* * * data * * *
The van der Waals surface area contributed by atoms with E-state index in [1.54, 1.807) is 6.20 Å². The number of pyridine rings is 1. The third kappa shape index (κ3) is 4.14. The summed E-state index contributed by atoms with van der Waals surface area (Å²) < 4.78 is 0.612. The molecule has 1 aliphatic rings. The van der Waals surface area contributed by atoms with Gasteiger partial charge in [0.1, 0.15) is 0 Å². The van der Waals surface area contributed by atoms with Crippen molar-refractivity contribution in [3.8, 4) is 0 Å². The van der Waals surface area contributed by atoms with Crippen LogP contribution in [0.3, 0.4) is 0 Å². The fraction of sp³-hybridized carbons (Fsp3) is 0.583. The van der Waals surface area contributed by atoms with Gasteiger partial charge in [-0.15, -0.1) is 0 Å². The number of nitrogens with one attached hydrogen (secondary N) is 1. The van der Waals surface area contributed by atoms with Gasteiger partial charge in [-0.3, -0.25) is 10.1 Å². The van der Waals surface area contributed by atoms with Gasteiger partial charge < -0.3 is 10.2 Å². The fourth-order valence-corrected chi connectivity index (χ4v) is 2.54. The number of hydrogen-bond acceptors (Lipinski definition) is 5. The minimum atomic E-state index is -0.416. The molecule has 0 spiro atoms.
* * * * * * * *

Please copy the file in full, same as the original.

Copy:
The van der Waals surface area contributed by atoms with E-state index in [1.54, 1.807) is 6.20 Å². The number of pyridine rings is 1. The third kappa shape index (κ3) is 4.14. The summed E-state index contributed by atoms with van der Waals surface area (Å²) < 4.78 is 0.612. The molecule has 1 aliphatic rings. The van der Waals surface area contributed by atoms with Gasteiger partial charge in [0.1, 0.15) is 0 Å². The van der Waals surface area contributed by atoms with Crippen molar-refractivity contribution in [3.8, 4) is 0 Å². The van der Waals surface area contributed by atoms with Crippen LogP contribution in [0.3, 0.4) is 0 Å². The fraction of sp³-hybridized carbons (Fsp3) is 0.583. The van der Waals surface area contributed by atoms with Gasteiger partial charge in [-0.15, -0.1) is 0 Å². The number of nitrogens with one attached hydrogen (secondary N) is 1. The van der Waals surface area contributed by atoms with Gasteiger partial charge in [-0.3, -0.25) is 10.1 Å². The van der Waals surface area contributed by atoms with Gasteiger partial charge < -0.3 is 10.2 Å². The fourth-order valence-corrected chi connectivity index (χ4v) is 2.54. The number of hydrogen-bond acceptors (Lipinski definition) is 5. The minimum atomic E-state index is -0.416. The molecule has 0 spiro atoms.